Integrated care is about people only having to tell their story once and getting the high-quality care and support that they want and need, in a joined-up and seamless way. It’s about the right services being provided and care being given by appropriately skilled workers.
To do this, social care, health services, housing organisations and other service providers need to work together to join up the care and support they provide.
We’ve developed resources to help you to consider how to work across organisational boundaries to deliver seamless care.
These principles will help you to think through what is meant by workforce integration and the contribution that workforce development can make. There is also practical guidance to help you when thinking about the learning and development needs of your workers.
The extent to which organisations work together affects people’s experiences of being admitted and/or discharged from hospital.
We spoke to a range of adult social care and health employers to find out how they work with each other and other sectors, particularly around hospital admissions and discharges.
We’ve developed seven top tips based on the findings, to help you build effective relationships and refine current ways of working with different organisations in your integrated care system.
Download the top tips
In an increasingly integrated social care and health system that is focussed on independence, choice and control, the importance of coordinating care is growing.
The title of ‘care coordinator’ is commonly used to identify one worker from across both social care and health who would ‘coordinate’ the care for an individual who accesses care and support.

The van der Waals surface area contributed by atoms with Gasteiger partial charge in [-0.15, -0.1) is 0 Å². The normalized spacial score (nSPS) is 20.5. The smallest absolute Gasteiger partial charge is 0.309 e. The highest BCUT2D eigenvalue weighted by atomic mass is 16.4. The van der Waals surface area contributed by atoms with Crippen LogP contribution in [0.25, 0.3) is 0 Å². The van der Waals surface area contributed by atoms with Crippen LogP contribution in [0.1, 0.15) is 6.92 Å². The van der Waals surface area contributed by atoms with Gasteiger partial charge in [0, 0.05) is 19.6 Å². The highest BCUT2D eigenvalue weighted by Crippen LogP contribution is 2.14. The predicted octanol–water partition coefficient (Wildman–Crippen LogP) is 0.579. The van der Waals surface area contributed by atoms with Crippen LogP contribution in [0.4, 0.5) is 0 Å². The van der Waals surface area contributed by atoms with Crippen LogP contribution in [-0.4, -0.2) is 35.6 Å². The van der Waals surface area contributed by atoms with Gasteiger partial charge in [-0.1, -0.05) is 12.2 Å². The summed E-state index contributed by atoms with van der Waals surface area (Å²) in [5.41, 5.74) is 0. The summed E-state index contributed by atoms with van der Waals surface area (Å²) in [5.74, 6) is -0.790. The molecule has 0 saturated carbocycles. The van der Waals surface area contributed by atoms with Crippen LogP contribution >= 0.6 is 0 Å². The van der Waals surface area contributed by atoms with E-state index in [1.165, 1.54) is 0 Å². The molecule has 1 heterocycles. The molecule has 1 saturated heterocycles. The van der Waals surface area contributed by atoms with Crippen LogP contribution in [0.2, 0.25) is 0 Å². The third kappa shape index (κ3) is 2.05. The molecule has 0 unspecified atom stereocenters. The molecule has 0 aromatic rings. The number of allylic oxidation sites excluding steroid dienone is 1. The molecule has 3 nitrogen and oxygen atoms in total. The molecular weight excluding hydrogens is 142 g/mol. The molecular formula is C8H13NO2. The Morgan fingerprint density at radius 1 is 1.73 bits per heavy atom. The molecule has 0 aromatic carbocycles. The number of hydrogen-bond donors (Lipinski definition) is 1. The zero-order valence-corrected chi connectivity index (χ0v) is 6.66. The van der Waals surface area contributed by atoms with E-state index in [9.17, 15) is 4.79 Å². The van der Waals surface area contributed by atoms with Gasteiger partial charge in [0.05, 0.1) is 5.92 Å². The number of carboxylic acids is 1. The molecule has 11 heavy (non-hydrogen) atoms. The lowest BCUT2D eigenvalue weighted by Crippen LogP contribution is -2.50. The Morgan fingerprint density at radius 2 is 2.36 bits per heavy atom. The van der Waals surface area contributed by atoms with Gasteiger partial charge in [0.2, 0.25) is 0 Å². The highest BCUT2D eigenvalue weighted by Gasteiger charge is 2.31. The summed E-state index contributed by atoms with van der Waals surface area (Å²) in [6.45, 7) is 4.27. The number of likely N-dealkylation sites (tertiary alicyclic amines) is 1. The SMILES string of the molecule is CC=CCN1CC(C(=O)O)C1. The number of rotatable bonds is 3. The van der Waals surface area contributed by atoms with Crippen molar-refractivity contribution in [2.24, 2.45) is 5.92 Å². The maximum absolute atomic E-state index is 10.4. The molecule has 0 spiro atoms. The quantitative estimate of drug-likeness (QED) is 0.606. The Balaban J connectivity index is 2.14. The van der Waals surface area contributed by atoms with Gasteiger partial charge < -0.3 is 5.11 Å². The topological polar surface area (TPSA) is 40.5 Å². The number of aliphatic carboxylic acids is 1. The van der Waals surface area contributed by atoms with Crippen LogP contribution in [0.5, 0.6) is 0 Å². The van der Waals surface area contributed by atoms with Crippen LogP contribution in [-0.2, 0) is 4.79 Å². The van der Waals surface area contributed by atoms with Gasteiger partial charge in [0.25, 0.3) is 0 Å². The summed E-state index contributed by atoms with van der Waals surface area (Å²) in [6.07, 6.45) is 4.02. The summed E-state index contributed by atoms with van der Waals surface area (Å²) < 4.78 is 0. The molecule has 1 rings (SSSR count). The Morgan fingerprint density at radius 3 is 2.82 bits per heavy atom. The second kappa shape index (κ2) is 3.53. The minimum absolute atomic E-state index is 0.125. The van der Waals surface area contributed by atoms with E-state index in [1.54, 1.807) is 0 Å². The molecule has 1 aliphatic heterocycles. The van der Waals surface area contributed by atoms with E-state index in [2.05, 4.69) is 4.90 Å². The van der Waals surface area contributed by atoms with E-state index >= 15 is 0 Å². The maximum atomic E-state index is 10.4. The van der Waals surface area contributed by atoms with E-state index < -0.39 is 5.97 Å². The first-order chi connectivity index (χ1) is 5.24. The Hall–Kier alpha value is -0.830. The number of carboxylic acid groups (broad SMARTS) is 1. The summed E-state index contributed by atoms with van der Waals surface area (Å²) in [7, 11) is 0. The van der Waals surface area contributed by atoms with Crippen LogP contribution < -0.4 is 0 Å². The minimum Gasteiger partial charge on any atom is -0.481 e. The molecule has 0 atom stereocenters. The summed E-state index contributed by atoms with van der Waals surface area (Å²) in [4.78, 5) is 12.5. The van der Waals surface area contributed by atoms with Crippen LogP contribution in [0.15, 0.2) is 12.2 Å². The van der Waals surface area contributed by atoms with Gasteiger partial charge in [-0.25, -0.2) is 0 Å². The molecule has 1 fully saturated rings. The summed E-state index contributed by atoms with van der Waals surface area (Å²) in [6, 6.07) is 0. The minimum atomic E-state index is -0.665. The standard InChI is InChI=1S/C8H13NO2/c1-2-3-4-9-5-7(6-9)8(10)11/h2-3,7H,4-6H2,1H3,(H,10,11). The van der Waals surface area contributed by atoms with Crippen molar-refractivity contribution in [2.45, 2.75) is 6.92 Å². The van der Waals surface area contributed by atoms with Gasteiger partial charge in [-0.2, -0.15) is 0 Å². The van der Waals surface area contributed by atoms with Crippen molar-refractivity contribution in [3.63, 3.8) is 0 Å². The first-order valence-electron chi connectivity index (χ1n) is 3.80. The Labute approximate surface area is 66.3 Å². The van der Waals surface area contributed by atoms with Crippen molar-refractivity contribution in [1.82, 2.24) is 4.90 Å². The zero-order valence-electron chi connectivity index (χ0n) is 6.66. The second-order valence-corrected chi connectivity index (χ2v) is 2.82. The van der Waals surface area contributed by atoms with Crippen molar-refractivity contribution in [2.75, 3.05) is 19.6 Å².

It's also used in other ways too, so we worked with partners to develop ‘A guide to coordinating care'. This guide clarifies the functions involved in coordinating care and supports a consistent definition of care coordination for those working at the interface of social care and health.
Download the guide
We’ve produced two short guides to support decision making and provide information and guidance on delivering delegated healthcare tasks safely and competently.
Download the guides
The Enhanced health in care home framework supports providers and commissioners of services to improve the quality of life, healthcare and planning for people living in care homes.
We've mapped our tools and resources to the framework, so that you can look at what practical help there is with adapting the way you work in your service to be prepared for future opportunities that arise from more integrated working. This guide is being refreshed and we will publish an updated version shortly.
The adult social care workforce is well placed to support the prevention agenda as they play a key part in promoting independence, enabling people to live the life that they choose, and recognising people’s strengths and the importance of family, friends and communities – all of which can reduce the risk of health problems and/or delay the need for care and support. Skills for Care commissioned research to learn more about the scope of prevention activity across the adult social care sector.
Download the research report
We found that there’s emerging good practice and increased partnership working to deliver preventative work in social care. However, there’s a lot more to learn about the changing landscape and to promote the valued role of social care in prevention activities.
Our research so far has found that adult social care employers define prevention in four main areas.
- Supporting people to live as healthily as possible, both mentally and physically
- Reducing the use of health services, including primary care, emergency services and hospitals
- Preventing or reducing the escalation of health issues
- Supporting people to remain as independent as possible.
Download a presentation of the key findings of the research so far.